Thursday, August 22, 2013

Quail Hill Farm

Elizabeth Zelvin

On a sunny day last week, a friend took me to visit a place I’ve passed by thousands of times in the past twenty years and always wanted to see: Quail Hill, a farm cooperative in Amagansett on eastern Long Island, a stone’s throw from the ocean between East Hampton and Montauk.
The Orchard at Quail Hill
It’s part of the Peconic Land Trust, whose mission is to “conserve Long Island’s working farms, natural lands, and heritage for our communities now and in the future.” Quail Hill Farm is one of the Trust’s stewardship projects, “producing over 400 varieties of organically grown vegetables, flowers, fruit and herbs.”

I know a little about farm coops, because I knew a guy who ran one for many years. Coop members could donate work or money or both, and in return, they got a share of the veggies. That guy’s farm was just a few acres with a limited number of shareholders. In effect, he sold his whole crop in advance. It took some of the perennial anxiety out of farming for a living, and unlike a lot of backyard gardeners I know, he didn’t have to go around begging people to accept his excess zucchini.

The Valley
Quail Hill is an impressive spread of more than two hundred acres, and membership is always available. Its full name is the Quail Hill Farm Community Supported Agriculture program, and you can find out more about it at According to my friend, it really is a community, from dedicated oldtimers to a yearly flock of one interns who, as my friend put it, get out of college with a business or arts degree and decide they really want to farm.

We happened to visit on a special day, that of the annual “At the Common Table” dinner. This is the Hamptons, after all, heartland of the celebrity fundraiser. As the brochure states, “Guests come together in the apple orchard for cocktails and a sumptuous, four-course feast prepared by East Hampton and Amagansett chefs, using the farm's own produce, as well as regional meat, fish, and shellfish.”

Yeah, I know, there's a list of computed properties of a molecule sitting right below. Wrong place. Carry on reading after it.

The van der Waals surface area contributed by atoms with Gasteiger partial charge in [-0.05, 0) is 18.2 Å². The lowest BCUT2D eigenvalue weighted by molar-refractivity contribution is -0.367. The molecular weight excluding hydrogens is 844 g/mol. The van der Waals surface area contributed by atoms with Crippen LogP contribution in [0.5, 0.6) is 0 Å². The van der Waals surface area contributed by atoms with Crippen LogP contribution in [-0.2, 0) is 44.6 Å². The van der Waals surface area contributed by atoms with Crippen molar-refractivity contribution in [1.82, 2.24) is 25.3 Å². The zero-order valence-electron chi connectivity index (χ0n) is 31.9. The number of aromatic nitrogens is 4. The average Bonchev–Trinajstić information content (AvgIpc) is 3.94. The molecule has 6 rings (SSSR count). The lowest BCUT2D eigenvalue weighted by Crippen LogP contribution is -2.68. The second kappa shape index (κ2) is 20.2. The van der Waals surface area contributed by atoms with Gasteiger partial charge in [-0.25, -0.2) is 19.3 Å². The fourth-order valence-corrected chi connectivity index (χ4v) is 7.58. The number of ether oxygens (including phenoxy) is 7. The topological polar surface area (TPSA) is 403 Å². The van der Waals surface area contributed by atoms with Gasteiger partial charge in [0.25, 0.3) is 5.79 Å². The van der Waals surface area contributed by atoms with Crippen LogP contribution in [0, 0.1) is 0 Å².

An elegant dinner for 170
The wine, too, comes from a local South Fork vineyard. All the food and drink is donated. There’s live music and a silent auction. The brochure quotes the mission behind the first dinner nine years ago: “to reconnect diners to the land and the origins of their food, and to honor the local farmers and food artisans who cultivate it.” We arrived around noon, as they were just setting up the long table for 170 and hanging paper lanterns in the apple trees.

Cock of the walk
I was given the grand tour, from the Valley, where long rows of Swiss chard, basil, and flowers were available for members to pick, to the domain of some handsome chickens. I bought honey from the farm’s own bees and would have bought fresh eggs, but none were available. I was told the hens can get lazy about laying on hot August days. At the farm stand where members can get additional produce, I got to taste green cantaloupe and yellow watermelon as well as delicious home baked cookies. Everyone I met was very friendly and seemed to be having a wonderful time in this paradise of intertwined work and play, nature and food.

Getting lettuces started
A whole lotta garlic

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